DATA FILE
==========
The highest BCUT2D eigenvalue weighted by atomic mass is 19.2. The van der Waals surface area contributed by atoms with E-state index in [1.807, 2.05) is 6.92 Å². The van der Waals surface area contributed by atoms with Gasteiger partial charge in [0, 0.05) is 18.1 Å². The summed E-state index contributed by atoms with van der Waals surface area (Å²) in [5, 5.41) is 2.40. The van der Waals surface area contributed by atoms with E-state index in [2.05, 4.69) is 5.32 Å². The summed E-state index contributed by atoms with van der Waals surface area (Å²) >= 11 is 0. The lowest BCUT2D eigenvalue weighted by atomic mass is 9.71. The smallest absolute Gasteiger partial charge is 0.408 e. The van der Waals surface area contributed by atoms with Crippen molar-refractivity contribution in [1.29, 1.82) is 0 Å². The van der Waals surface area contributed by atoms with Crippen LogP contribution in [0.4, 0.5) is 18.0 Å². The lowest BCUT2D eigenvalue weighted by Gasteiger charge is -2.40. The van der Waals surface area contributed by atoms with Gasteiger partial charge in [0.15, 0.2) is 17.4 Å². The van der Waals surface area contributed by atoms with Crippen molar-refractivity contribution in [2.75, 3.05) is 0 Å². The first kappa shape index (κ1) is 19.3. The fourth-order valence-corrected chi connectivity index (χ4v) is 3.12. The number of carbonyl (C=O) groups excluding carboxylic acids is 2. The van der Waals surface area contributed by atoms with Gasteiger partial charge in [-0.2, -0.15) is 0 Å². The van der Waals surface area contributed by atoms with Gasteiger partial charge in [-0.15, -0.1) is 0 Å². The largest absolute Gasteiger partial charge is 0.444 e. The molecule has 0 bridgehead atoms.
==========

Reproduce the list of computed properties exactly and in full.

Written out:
The highest BCUT2D eigenvalue weighted by atomic mass is 19.2. The van der Waals surface area contributed by atoms with E-state index in [1.807, 2.05) is 6.92 Å². The van der Waals surface area contributed by atoms with Gasteiger partial charge in [0, 0.05) is 18.1 Å². The summed E-state index contributed by atoms with van der Waals surface area (Å²) in [5, 5.41) is 2.40. The van der Waals surface area contributed by atoms with E-state index in [2.05, 4.69) is 5.32 Å². The summed E-state index contributed by atoms with van der Waals surface area (Å²) >= 11 is 0. The lowest BCUT2D eigenvalue weighted by atomic mass is 9.71. The smallest absolute Gasteiger partial charge is 0.408 e. The van der Waals surface area contributed by atoms with Crippen molar-refractivity contribution in [1.29, 1.82) is 0 Å². The van der Waals surface area contributed by atoms with Crippen LogP contribution in [0.4, 0.5) is 18.0 Å². The lowest BCUT2D eigenvalue weighted by Gasteiger charge is -2.40. The van der Waals surface area contributed by atoms with Gasteiger partial charge in [0.15, 0.2) is 17.4 Å². The van der Waals surface area contributed by atoms with Crippen molar-refractivity contribution in [2.75, 3.05) is 0 Å². The first kappa shape index (κ1) is 19.3. The fourth-order valence-corrected chi connectivity index (χ4v) is 3.12. The number of carbonyl (C=O) groups excluding carboxylic acids is 2. The van der Waals surface area contributed by atoms with Gasteiger partial charge in [-0.2, -0.15) is 0 Å². The van der Waals surface area contributed by atoms with Gasteiger partial charge in [-0.15, -0.1) is 0 Å². The largest absolute Gasteiger partial charge is 0.444 e. The molecule has 0 bridgehead atoms.